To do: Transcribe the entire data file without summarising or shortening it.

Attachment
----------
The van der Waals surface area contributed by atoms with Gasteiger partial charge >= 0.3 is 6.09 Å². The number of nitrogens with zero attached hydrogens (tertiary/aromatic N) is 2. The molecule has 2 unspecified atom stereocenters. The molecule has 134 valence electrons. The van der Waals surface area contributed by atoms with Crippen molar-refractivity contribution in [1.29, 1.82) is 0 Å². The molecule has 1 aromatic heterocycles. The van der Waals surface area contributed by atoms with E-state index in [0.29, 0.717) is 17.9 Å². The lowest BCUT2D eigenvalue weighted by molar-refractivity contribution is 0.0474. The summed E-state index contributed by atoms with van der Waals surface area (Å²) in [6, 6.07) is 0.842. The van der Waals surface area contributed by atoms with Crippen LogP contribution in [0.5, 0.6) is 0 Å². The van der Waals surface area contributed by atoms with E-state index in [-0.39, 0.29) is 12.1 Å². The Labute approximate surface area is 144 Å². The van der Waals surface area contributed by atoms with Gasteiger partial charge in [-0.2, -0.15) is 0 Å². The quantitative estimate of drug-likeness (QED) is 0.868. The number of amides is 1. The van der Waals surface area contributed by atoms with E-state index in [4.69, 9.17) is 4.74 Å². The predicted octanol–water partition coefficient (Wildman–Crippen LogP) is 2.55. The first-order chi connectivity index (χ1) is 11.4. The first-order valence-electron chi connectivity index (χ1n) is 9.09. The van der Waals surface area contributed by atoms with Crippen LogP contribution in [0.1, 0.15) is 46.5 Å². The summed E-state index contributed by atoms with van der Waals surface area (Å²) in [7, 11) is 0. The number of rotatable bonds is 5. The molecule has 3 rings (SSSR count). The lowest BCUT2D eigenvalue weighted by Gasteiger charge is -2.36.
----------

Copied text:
The van der Waals surface area contributed by atoms with Gasteiger partial charge >= 0.3 is 6.09 Å². The number of nitrogens with zero attached hydrogens (tertiary/aromatic N) is 2. The molecule has 2 unspecified atom stereocenters. The molecule has 134 valence electrons. The van der Waals surface area contributed by atoms with Crippen molar-refractivity contribution in [1.29, 1.82) is 0 Å². The molecule has 1 aromatic heterocycles. The van der Waals surface area contributed by atoms with E-state index in [0.29, 0.717) is 17.9 Å². The lowest BCUT2D eigenvalue weighted by molar-refractivity contribution is 0.0474. The summed E-state index contributed by atoms with van der Waals surface area (Å²) in [6, 6.07) is 0.842. The van der Waals surface area contributed by atoms with Crippen LogP contribution in [0.5, 0.6) is 0 Å². The van der Waals surface area contributed by atoms with E-state index in [-0.39, 0.29) is 12.1 Å². The Labute approximate surface area is 144 Å². The van der Waals surface area contributed by atoms with Gasteiger partial charge in [-0.2, -0.15) is 0 Å². The quantitative estimate of drug-likeness (QED) is 0.868. The number of amides is 1. The van der Waals surface area contributed by atoms with E-state index in [4.69, 9.17) is 4.74 Å². The predicted octanol–water partition coefficient (Wildman–Crippen LogP) is 2.55. The first-order chi connectivity index (χ1) is 11.4. The first-order valence-electron chi connectivity index (χ1n) is 9.09. The van der Waals surface area contributed by atoms with Crippen LogP contribution in [0.1, 0.15) is 46.5 Å². The summed E-state index contributed by atoms with van der Waals surface area (Å²) in [7, 11) is 0. The number of rotatable bonds is 5. The molecule has 3 rings (SSSR count). The lowest BCUT2D eigenvalue weighted by Gasteiger charge is -2.36.